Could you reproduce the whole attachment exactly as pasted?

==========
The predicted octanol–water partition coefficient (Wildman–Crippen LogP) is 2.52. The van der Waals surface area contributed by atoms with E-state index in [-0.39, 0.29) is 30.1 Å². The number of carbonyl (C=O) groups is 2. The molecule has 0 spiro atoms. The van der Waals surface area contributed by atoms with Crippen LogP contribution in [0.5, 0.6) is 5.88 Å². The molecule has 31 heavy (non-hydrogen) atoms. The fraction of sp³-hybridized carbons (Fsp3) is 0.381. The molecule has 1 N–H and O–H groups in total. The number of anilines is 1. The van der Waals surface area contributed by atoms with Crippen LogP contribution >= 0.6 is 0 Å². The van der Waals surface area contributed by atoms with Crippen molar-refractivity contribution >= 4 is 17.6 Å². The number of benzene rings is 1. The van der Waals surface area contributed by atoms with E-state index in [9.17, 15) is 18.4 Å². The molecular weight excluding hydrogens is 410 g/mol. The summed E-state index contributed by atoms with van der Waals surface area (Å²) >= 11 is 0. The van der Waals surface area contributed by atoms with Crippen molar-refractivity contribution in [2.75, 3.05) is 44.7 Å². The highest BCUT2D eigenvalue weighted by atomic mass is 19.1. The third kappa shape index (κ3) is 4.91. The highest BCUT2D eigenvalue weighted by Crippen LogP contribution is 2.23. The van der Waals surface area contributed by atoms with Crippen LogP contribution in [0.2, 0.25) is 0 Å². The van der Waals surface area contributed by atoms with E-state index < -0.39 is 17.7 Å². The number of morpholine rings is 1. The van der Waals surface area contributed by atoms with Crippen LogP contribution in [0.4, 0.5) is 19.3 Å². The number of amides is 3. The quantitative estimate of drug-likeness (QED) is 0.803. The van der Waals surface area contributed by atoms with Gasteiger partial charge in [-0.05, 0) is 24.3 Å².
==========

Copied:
The predicted octanol–water partition coefficient (Wildman–Crippen LogP) is 2.52. The van der Waals surface area contributed by atoms with E-state index in [-0.39, 0.29) is 30.1 Å². The number of carbonyl (C=O) groups is 2. The molecule has 0 spiro atoms. The van der Waals surface area contributed by atoms with Crippen LogP contribution in [0.5, 0.6) is 5.88 Å². The molecule has 31 heavy (non-hydrogen) atoms. The fraction of sp³-hybridized carbons (Fsp3) is 0.381. The molecule has 1 N–H and O–H groups in total. The number of anilines is 1. The van der Waals surface area contributed by atoms with Crippen LogP contribution >= 0.6 is 0 Å². The van der Waals surface area contributed by atoms with Crippen molar-refractivity contribution >= 4 is 17.6 Å². The number of benzene rings is 1. The van der Waals surface area contributed by atoms with E-state index in [9.17, 15) is 18.4 Å². The molecular weight excluding hydrogens is 410 g/mol. The summed E-state index contributed by atoms with van der Waals surface area (Å²) >= 11 is 0. The van der Waals surface area contributed by atoms with Crippen molar-refractivity contribution in [2.75, 3.05) is 44.7 Å². The highest BCUT2D eigenvalue weighted by atomic mass is 19.1. The third kappa shape index (κ3) is 4.91. The highest BCUT2D eigenvalue weighted by Crippen LogP contribution is 2.23. The van der Waals surface area contributed by atoms with Crippen LogP contribution in [0.2, 0.25) is 0 Å². The van der Waals surface area contributed by atoms with E-state index < -0.39 is 17.7 Å². The number of morpholine rings is 1. The van der Waals surface area contributed by atoms with Crippen LogP contribution in [0.4, 0.5) is 19.3 Å². The number of amides is 3. The quantitative estimate of drug-likeness (QED) is 0.803. The van der Waals surface area contributed by atoms with Gasteiger partial charge in [-0.05, 0) is 24.3 Å².